Black Forest Clafoutis

The only good thing about the asparagus season coming to an end, is that it signals the start of the British cherry season. I simply adore driving down my local country roads and seeing vibrant little stalls pop up with bunting telling me the beauties they are now selling no longer come from Spain.

Who doesn’t love cherries? And equally important: who doesn’t love chocolate?

Growing up in the 70’s, Black Forest Gateau made a regular appearance on our table. My brother hated alcohol (still does), so would dramatically wince at the merest trace of kirsch or cherry brandy in mum’s masterpiece. But for me that hint of liqueur always made the combo of cherries and chocolate even more seductive.

Mum’s Black Forest Gateau may have featured tinned cherries back then, but the flavour combination is a real crowd-pleaser to this day nonetheless. So no wonder everyone loves this black forest clafoutis too.

Clafoutis is a classic French dessert of cherries covered in a duvet of sweet batter that’s baked to set. It’s traditionally eaten lukewarm rather than straight from the oven. It works beautifully with blueberries and stone fruits such as peaches and apricots too.

Apparently the cherries should not be stoned, as the cherry stones are said to add a certain almond background to the dessert. But I already lost a tooth to a single olive pip on a pizza in the Provence a few years back. So I prefer to pit my cherries and then make up for the lack of almondiness by either using home made almond milk or adding a few drops of bitter almond extract to the batter. With a light scattering of almond flakes on top, you’ve got it covered (pun intended).

Cherry pittingIt’s worth investing in a little cherry pitting gadget, else the pitting job is messy and quite time consuming.

The real bonus in this recipe is that it uses real chocolate. Not cocoa powder, not even raw cacao. But the best of the best real Belgian chocolate.

chocolate mousse,callebaut,ingredient,recipeI’m a huge fan of Callebaut chocolate nibs. And no, I am not being paid to say that. They simply have a fantastic range with different flavour profiles and different melting properties that are just perfect for all your chocolate needs. Sadly they mostly sell these nibs in huge catering packs, but their 1kg resealable pouches  are accessible to the home cook. Find them online on Amazon and similar.

My personal favourite is their No. 811, a 54% nib that is classed as a milk chocolate. But it has a wonderful background bitterness that lends itself to darker chocolate recipes too. It melts beautifully and is my go-to chocolate for  Belgian chocolate mousse and home made Nutella

THE RECIPE

Black Forest Clafoutis (serves 5-6 LC V )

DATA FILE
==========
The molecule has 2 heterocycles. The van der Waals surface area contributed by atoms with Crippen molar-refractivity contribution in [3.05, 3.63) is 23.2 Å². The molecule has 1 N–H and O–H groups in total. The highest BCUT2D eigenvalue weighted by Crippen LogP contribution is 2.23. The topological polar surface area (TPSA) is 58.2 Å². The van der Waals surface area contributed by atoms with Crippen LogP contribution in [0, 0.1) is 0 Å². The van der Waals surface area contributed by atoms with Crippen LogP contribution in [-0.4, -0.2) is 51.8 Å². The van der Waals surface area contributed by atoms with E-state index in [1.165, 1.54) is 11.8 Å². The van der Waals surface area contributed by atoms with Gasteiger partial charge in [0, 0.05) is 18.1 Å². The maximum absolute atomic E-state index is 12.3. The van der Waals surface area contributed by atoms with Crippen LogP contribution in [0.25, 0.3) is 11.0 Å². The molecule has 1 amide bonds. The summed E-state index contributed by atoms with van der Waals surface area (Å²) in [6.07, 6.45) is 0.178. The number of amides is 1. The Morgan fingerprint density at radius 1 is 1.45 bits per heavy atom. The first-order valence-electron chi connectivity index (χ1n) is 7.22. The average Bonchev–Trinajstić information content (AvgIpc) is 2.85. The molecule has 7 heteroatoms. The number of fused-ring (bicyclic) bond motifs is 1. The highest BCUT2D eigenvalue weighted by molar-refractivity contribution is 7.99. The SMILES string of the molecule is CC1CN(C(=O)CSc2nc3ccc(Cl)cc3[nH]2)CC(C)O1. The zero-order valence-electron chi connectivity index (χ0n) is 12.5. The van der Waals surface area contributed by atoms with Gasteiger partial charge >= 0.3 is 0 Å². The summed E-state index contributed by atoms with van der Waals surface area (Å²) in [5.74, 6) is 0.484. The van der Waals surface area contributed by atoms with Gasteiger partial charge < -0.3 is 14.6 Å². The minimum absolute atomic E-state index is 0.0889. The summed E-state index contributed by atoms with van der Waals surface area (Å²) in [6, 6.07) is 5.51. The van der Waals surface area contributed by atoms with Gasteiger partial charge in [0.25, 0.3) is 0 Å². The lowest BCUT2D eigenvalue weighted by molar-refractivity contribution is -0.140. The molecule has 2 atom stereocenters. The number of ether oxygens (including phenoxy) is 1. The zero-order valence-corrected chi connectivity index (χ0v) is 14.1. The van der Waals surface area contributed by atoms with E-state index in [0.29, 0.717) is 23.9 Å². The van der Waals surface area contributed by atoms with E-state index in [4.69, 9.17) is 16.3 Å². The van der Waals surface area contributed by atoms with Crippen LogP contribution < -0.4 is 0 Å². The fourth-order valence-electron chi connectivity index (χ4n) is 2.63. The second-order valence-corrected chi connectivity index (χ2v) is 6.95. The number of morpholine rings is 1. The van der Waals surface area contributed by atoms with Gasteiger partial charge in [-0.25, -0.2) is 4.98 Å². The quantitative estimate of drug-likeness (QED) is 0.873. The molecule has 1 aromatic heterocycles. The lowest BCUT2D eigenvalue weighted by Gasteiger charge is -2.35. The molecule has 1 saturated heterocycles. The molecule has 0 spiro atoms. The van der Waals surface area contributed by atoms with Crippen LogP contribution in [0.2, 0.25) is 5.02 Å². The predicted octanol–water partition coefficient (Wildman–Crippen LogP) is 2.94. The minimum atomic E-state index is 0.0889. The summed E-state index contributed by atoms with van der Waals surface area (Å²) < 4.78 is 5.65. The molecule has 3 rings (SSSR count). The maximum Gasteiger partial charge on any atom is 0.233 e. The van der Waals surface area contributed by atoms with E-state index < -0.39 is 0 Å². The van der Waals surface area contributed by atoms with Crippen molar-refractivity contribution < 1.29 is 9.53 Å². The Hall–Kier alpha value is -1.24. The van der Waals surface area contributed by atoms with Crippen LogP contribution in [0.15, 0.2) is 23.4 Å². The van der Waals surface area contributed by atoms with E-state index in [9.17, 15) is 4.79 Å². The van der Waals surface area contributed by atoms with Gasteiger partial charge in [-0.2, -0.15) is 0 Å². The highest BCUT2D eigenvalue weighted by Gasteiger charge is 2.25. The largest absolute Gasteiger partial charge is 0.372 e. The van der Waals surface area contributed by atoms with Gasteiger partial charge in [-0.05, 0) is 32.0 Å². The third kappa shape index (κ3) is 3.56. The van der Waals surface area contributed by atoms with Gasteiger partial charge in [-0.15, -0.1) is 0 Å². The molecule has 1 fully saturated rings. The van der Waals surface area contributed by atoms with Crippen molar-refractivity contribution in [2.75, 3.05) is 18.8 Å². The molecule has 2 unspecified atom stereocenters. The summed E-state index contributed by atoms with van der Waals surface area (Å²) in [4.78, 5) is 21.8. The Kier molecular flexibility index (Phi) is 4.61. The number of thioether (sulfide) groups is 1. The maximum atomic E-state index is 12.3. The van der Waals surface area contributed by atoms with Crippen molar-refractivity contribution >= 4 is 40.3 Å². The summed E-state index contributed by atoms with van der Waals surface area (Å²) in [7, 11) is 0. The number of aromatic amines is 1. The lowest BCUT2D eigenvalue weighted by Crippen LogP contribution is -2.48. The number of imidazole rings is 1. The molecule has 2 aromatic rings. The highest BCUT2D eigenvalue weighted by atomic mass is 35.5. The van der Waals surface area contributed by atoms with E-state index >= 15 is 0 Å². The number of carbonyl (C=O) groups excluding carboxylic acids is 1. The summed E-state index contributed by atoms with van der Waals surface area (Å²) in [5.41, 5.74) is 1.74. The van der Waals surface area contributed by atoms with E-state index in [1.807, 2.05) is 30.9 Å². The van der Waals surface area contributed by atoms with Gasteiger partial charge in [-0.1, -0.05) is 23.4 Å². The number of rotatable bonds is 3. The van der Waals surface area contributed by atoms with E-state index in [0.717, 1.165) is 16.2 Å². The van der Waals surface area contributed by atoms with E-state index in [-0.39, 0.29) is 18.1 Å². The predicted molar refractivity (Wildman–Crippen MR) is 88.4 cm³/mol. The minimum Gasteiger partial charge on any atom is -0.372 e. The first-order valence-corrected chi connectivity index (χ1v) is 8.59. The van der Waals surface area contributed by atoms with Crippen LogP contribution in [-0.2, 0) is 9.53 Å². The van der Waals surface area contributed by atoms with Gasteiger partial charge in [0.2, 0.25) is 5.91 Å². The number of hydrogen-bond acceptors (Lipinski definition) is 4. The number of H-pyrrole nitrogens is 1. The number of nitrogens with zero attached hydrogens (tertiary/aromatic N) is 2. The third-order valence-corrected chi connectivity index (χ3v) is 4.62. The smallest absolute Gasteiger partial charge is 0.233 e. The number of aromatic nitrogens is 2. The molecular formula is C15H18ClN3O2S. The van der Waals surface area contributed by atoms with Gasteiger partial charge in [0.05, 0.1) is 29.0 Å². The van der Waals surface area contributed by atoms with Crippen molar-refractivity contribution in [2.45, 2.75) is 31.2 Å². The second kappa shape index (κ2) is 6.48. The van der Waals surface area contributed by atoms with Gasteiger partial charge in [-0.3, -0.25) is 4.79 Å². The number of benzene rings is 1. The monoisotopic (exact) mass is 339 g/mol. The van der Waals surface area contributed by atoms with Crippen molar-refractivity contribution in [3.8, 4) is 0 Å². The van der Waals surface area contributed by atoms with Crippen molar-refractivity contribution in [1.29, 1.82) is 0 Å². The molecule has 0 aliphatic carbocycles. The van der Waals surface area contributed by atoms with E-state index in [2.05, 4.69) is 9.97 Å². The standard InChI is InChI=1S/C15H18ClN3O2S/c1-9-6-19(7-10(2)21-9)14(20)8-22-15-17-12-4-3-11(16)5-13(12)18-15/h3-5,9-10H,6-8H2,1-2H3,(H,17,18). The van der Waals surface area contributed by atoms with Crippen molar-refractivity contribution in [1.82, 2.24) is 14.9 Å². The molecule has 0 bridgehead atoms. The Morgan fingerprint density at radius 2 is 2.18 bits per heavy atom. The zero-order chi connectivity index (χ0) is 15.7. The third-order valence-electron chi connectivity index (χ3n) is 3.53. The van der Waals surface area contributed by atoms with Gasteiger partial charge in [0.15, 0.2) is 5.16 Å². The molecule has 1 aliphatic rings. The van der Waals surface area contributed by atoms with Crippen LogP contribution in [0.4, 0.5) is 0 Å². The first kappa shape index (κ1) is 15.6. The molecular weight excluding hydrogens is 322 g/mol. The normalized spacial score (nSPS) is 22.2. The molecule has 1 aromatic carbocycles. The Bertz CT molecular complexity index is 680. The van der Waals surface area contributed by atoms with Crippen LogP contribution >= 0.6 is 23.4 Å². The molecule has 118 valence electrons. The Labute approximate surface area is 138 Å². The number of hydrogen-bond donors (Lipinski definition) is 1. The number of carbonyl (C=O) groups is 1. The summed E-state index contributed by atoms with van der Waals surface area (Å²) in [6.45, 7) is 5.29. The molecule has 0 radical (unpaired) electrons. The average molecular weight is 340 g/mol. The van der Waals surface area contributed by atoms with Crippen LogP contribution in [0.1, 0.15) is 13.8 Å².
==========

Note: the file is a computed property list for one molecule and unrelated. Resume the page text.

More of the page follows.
This is lovely just lukewarm or at room temperature. It keeps well overnight in the fridge, so this is another option for your picnic list or advance prep for entertaining.

Cherry and chocolate clafoutis

Ingredients

500-700 gr fresh cherries, washed and stoned

200 ml cherry brandy or kirsch (optional)

1 tbsp butter, melted, plus extra for greasing the dish

3 tbsp demerara sugar

3 eggs

2 tbsp unrefined caster sugar

100 ml whole milk or almond milk

50 ml double cream

1/2 tsp vanilla paste or extract

1/2 tsp almond extract if not using almond milk

a pinch of salt

1/2 tsp raw cacao or 1 tsp cocoa powder

2 tbsp flour, plain, spelt, brown or gluten-free

80 g dark chocolate, buttons or chopped

Optional for serving; caramelized orange zest, thick double cream or creme fraiche, Icing sugar

Method

Soak the cherries in the cherry brandy or kirsch (if using) for up to 24 hrs.

Preheat the oven to 180 C.

Butter a pie dish and add 1 1/2 tbsp of demerara sugar. Pick up the pie dish and coax the sugar around by shaking and rolling around the pie dish in your hands until lightly coated

Drain the macerated cherries and add the cherries to the pie dish in a single layer. It’s fine to pack them fairly tightly without crushing them. Reserve any excess cherries for garnish. slurp the drained off cherry brandy when no one is looking. Cooks privilege.

Melt 60 gr of the chocolate in a medium-low microwave or over a hot water bath until just melted. Be careful not to overheat as it will go grainy. Best to only let it go partially melted, remove and stir until smooth. Set aside to cool a little.

Whisk the eggs, caster sugar, vanilla and almond extract if using. Add the flour, milk, cream, salt and melted butter. Whisk again until smooth.

Add a third of the batter to a separate bowl and add the melted chocolate and cacao. Beat until smooth.

Pour the plain batter over the cherries. Then pour the chocolate batter over it in swirly fashion. It’s nice to have both batters showing if you can muster.

Bake for 20 mins. Then sprinkle over the remaining chocolate nibs and scatter with the flaked almonds. Pop the dish back into the oven and bake for further 15-20 mins or until just set. It’s OK if there’s still a slight wobble in the middle, as the clafoutis will carry on cooking once it’s out of the oven.

Remove the clafoutis from the oven and let it cool for at least 15 mins. It will deflate a bit, but that’s fine. Sprinkle over the remaining demerara sugar.

Serve in wedges with some icing sugar sifted over and a good dollop of thick cream or creme fraiche on top.

The orange zest is optional, but I had some left over from my baked honey cheesecake with caramelized oranges.

Cherry and chocolate clafoutis Cherry and chocolate clafoutis Black forest clafoutis

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